The inference being Mozley’s brief encounter with Soho, and her momentary proximity to the lives of sex workers who ply their trade within the Soho establishments, entitles her to write about sex work. Unfortunately, this attitude of entitlement makes Hot Stew nothing more than a gratuitous middle-class bit of rough poverty porn. In doing so, Mozley causes damage to actual sex workers by obliterating the voices of sex workers in literary spaces.
Hot Stew falls short of accuracy and lands in an outsider’s perception of how she imagines prostitutes to be. Mozley’s imaginative interpretation of the lives of sex workers results in a missed opportunity as Hot Stew has failed to displace the heteronormative white western male gaze that casts sex workers as anything more than seductive sexed-up women who always carry a moral message. The moral message of Hot Stew is that quirky characters living in a Soho that is ripe for modernization can be sluts, and the accidental activist’s society needs to fight against neighborhood gentrification.
The two prostitutes, Precious and Tabitha, are reduced to obvious whore character tropes and worried about appearing dumb. Banal prostitute characters reflect the impossibility of writers to see sex workers other than in a sexualized context. Mozley attempts to write about the forced solidarity of those who dwell in transgressive sex subcultures. Obviously, Mozley is influenced by the lives of real-life prostitutes of Soho who battle stigma, shame, violence and the never-ending issues of having their bodies policed by the state.
Unfortunately, Mozley carries on the tradition of the sex worker as public women up for public consumption. In appropriating the transgressive nature of whore-ness, Mozley has followed the unremarkable path in publishing a work of fiction, inspired by the real lives of sex working women. Hot Stew further propagates the overall societal obsession and unease with sexuality. The sex worker symbolizing a paradox, owning their sexuality yet being objectified, discarded as a sexual object with notions of ostracism, shame, depression, victimhood and repressed desire. Viewed as the hypocrisy of respectable society, wealth, class, bourgeois sexuality and capitalism.
However, Hot Stew is not the most recent book written by an outsider, nor by a young British author who received some critical acclaim. There is a long history of outsider authors, those writers without lived experience of sex work, writing about sex work. Matthew Sperling (born 1982) recently published a book about online sex work, a world I am familiar with as I have been selling sex online since 2005. Viral, like Hot Stew was inspired by contemporary real-life sex working women. Degenerate women, like me, who trade sex online via directories and social media platforms. Viral centers on a cast of middle-class characters attracted to the murky sleazy world of online escorting, the underbelly of the Internet. Mozley is just the newest iteration of writer who sees sex workers as curious beings ripe for the literary mocking. Simply put, it would be nice if writers like Sperling and Mozley just stopped writing and profiting off the lives of marginalized women. The Service is dedicated to sex workers everywhere, I cried when I read what Miren writes in the acknowledgments section;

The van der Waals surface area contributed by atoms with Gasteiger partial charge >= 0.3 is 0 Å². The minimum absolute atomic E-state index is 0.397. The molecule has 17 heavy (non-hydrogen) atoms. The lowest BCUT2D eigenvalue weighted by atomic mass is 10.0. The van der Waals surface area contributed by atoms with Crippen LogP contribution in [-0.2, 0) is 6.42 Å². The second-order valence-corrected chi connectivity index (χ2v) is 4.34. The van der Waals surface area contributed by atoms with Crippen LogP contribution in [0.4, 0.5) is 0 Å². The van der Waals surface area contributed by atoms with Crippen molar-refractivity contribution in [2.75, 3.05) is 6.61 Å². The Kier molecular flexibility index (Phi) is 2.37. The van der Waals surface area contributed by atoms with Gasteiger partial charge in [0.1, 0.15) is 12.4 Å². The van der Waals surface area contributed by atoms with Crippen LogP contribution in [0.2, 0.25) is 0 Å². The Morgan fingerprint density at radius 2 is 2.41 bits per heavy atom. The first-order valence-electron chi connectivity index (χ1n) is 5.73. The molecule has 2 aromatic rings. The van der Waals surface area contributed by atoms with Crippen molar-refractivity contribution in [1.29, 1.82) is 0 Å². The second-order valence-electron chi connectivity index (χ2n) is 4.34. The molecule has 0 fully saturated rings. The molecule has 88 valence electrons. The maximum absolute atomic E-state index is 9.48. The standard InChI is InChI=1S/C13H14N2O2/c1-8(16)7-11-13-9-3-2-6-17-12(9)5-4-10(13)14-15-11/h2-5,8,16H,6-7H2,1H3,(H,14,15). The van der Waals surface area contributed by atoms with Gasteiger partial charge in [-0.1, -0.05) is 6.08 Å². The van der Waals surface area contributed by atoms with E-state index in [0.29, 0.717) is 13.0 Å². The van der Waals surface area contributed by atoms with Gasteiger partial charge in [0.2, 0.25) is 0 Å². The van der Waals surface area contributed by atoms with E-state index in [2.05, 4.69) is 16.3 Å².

“My book owes everything to the many sex workers I’ve known over the years; I’m so grateful to all of you. I did sex work in traumatized secrecy for a long time, and discovering a community was revolutionary.”
Like Sperling, Mozley missed an opportunity in the book’s acknowledgments to thank the sex working community who inspired Hot Stew; Sperling, however, at least thanked his dog.
Just because outsiders, like Mozley, can write about marginalized communities does not mean that they should. If anything, their questionable ethical approaches and blasé attitudes about writing about sex work communities should be held to higher standards, given the devastating real-life consequences for sex workers. It is telling that both Sperling and Mozley have deleted their Twitter accounts; I imagine the pushback from the real-life sex workers angry about their middle-class literary interpretation of the lives of sex workers has been tough to take.